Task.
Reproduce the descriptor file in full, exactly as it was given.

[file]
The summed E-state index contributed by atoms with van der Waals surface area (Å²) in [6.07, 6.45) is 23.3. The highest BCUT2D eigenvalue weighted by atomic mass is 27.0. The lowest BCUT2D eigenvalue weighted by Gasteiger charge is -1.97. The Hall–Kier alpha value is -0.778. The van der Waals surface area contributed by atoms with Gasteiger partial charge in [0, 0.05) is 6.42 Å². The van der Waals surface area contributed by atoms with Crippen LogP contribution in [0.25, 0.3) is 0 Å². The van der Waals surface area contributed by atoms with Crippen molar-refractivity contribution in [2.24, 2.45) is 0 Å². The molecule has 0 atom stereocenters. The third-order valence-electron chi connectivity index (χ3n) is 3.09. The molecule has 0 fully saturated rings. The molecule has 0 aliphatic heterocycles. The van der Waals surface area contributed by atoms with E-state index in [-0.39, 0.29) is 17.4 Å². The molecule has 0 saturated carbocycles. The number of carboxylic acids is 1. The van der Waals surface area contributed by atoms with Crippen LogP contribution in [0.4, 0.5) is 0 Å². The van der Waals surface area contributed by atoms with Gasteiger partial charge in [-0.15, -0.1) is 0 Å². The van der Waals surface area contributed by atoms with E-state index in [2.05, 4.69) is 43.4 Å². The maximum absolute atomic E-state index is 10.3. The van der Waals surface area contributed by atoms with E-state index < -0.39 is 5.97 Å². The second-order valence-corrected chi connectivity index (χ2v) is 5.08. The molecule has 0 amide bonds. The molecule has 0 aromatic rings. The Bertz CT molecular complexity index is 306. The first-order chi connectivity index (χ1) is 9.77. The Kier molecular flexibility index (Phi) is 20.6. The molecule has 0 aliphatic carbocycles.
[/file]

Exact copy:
The summed E-state index contributed by atoms with van der Waals surface area (Å²) in [6.07, 6.45) is 23.3. The highest BCUT2D eigenvalue weighted by atomic mass is 27.0. The lowest BCUT2D eigenvalue weighted by Gasteiger charge is -1.97. The Hall–Kier alpha value is -0.778. The van der Waals surface area contributed by atoms with Gasteiger partial charge in [0, 0.05) is 6.42 Å². The van der Waals surface area contributed by atoms with Crippen LogP contribution in [0.25, 0.3) is 0 Å². The van der Waals surface area contributed by atoms with Crippen molar-refractivity contribution in [2.24, 2.45) is 0 Å². The molecule has 0 atom stereocenters. The third-order valence-electron chi connectivity index (χ3n) is 3.09. The molecule has 0 fully saturated rings. The molecule has 0 aliphatic heterocycles. The van der Waals surface area contributed by atoms with E-state index in [-0.39, 0.29) is 17.4 Å². The molecule has 0 saturated carbocycles. The number of carboxylic acids is 1. The van der Waals surface area contributed by atoms with Crippen LogP contribution in [0.4, 0.5) is 0 Å². The van der Waals surface area contributed by atoms with Gasteiger partial charge in [-0.15, -0.1) is 0 Å². The van der Waals surface area contributed by atoms with E-state index in [2.05, 4.69) is 43.4 Å². The maximum absolute atomic E-state index is 10.3. The van der Waals surface area contributed by atoms with E-state index < -0.39 is 5.97 Å². The second-order valence-corrected chi connectivity index (χ2v) is 5.08. The molecule has 0 amide bonds. The molecule has 0 aromatic rings. The Bertz CT molecular complexity index is 306. The first-order chi connectivity index (χ1) is 9.77. The Kier molecular flexibility index (Phi) is 20.6. The molecule has 0 aliphatic carbocycles.